They my rave about the quality of the performance but they see no beauty in Christ that they should desire Him. They go home without feeling any need to be saved by Him. If they die in their sins their warfare will never be accomplished. Their troubles will never end.
A Warning and an Encouragement
Here is a solemn warning, which we can only ignore at our peril. But if we do take it seriously and humble ourselves before God, there is a promise of forgiveness for all who believe in His Son. He is the only refuge for sinners and therefore the only comfort for believers who trust in the work He has accomplished on the cross. His sacrifice is abundantly sufficient to cleanse us from all our sins.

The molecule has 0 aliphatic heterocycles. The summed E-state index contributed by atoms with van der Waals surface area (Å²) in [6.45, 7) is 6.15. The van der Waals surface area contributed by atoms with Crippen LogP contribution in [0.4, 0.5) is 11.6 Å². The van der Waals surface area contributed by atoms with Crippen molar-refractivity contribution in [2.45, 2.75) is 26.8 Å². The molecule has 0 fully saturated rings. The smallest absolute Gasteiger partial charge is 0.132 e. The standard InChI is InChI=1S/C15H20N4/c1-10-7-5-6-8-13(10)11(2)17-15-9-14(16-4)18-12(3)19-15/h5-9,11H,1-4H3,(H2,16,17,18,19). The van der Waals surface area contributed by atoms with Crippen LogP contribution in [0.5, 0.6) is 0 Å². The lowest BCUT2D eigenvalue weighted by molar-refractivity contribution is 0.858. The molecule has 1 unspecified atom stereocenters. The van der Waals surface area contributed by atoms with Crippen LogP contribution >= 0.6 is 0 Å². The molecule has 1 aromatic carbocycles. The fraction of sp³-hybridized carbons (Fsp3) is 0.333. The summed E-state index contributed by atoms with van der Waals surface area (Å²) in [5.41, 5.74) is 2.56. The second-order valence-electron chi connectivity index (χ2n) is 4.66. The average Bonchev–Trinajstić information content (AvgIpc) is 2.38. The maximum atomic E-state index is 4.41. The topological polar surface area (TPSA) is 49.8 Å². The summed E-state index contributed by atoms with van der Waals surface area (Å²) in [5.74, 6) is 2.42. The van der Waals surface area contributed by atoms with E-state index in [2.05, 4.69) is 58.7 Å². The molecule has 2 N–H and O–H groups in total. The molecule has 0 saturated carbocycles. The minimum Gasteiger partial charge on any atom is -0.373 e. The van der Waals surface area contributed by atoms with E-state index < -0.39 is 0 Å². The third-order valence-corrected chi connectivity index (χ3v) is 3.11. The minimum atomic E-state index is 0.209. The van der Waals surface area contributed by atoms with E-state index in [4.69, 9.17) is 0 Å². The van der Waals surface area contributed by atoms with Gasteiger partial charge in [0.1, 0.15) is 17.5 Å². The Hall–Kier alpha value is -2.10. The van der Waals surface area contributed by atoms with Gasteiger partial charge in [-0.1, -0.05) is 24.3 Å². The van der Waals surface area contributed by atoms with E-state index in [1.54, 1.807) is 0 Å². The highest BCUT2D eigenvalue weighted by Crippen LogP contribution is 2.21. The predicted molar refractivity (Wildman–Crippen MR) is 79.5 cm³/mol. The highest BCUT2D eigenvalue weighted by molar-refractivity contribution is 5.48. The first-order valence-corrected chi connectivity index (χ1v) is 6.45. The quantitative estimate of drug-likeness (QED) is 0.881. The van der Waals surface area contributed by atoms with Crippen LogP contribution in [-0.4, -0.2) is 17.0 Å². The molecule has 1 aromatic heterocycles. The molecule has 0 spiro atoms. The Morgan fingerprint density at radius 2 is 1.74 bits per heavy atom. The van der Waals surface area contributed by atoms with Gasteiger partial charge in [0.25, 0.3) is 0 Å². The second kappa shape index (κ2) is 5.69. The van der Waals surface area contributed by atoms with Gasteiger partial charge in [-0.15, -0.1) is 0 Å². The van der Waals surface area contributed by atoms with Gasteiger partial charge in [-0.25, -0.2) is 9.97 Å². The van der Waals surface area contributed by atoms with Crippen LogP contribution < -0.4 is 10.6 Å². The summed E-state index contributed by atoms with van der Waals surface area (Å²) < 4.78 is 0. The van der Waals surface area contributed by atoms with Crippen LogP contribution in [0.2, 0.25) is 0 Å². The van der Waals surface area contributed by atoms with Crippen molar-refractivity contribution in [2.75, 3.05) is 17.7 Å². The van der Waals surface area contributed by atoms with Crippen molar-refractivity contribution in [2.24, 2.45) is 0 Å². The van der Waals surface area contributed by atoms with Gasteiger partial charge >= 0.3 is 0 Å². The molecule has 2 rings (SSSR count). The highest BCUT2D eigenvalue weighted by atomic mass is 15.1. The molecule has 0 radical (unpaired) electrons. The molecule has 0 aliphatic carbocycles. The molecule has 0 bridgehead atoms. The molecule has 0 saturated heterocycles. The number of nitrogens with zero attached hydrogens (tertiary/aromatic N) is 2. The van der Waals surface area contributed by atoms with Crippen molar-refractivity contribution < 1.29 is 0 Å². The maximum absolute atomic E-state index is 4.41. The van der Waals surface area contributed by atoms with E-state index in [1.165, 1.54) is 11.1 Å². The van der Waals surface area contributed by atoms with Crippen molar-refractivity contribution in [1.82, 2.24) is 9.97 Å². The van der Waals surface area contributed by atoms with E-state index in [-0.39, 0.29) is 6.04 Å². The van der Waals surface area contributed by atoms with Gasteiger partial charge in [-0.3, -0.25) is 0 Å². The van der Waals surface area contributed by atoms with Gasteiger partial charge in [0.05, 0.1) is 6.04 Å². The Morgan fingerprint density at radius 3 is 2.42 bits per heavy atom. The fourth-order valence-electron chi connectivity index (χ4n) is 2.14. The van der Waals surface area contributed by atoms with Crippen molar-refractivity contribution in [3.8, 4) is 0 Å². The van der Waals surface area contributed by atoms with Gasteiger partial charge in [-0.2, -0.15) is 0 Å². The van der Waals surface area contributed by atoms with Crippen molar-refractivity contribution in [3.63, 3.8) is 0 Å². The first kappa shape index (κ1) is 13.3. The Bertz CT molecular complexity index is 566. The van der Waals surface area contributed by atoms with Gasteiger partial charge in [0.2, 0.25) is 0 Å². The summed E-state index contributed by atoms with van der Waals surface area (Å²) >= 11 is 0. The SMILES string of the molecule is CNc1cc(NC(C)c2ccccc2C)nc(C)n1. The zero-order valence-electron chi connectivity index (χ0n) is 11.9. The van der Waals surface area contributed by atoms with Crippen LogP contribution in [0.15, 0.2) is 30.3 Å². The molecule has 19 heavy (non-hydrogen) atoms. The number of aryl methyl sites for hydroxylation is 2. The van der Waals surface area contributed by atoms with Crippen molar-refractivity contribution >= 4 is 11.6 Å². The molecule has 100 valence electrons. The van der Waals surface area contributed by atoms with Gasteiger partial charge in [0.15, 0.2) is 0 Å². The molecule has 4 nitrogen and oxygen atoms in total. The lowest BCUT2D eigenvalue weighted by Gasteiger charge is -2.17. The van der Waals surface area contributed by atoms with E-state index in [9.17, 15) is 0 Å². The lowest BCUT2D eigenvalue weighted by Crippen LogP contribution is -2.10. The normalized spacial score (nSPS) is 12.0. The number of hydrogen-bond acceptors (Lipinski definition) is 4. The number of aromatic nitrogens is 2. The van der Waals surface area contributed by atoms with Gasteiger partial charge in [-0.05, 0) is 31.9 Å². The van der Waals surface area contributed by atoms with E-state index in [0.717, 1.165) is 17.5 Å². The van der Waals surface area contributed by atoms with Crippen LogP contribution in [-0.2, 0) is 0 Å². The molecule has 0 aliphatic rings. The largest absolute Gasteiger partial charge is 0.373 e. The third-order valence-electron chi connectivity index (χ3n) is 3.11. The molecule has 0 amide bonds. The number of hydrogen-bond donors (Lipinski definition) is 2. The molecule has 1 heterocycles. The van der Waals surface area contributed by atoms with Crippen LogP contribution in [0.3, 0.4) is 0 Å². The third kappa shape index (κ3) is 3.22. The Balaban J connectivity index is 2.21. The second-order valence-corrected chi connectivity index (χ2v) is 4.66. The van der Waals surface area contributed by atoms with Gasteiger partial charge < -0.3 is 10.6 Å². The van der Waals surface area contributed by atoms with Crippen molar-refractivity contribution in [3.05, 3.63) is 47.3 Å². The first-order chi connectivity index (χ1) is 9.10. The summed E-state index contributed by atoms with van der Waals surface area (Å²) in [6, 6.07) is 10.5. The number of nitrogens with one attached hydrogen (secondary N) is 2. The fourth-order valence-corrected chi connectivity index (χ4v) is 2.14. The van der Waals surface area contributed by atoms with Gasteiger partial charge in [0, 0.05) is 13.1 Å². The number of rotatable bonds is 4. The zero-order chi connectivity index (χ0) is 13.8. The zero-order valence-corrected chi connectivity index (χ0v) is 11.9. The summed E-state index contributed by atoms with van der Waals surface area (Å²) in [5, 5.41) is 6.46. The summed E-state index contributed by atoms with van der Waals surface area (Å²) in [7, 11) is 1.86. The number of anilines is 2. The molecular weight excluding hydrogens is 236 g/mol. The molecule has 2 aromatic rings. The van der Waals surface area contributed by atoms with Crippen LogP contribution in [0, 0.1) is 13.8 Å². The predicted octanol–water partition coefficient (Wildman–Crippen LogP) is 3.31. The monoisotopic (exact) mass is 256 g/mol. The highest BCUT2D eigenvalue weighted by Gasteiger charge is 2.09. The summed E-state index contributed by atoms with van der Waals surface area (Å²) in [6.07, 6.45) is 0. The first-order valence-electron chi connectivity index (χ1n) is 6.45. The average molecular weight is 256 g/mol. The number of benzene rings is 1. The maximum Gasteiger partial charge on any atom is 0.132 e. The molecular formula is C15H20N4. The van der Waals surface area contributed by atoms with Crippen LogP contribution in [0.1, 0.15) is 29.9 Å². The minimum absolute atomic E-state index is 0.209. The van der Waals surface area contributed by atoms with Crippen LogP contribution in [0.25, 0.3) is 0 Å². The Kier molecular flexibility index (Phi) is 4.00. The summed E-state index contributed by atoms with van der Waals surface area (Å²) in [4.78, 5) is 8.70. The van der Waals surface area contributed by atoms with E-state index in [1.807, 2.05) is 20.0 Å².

Therefore believers in the God-given Messiah, rejoice, yes, rejoice greatly. Your sins are forgiven. Your warfare is accomplished. Your troubles are over. God is no longer angry with you because He was angry with His Son on whom He poured out the full load of His wrath. Yes, your Saviour was troubled in your place. In all your afflictions He was afflicted (Isa. 63:9). Therefore,
Comfort, comfort ye my people,
Speak ye peace, thus saith our God.
Comfort those who sit in darkness,
Mourning ‘neath their sorrow’s load.
Speak ye to Jerusalem
Of the peace that waits for them;
Tell her that her sins I cover,
And her warfare now is over.
May this gospel comfort be yours when in this advent season you will perhaps attend a live performance of the Messiah or listen to a CD featuring this matchless oratorio.
The Value of the Messiah Today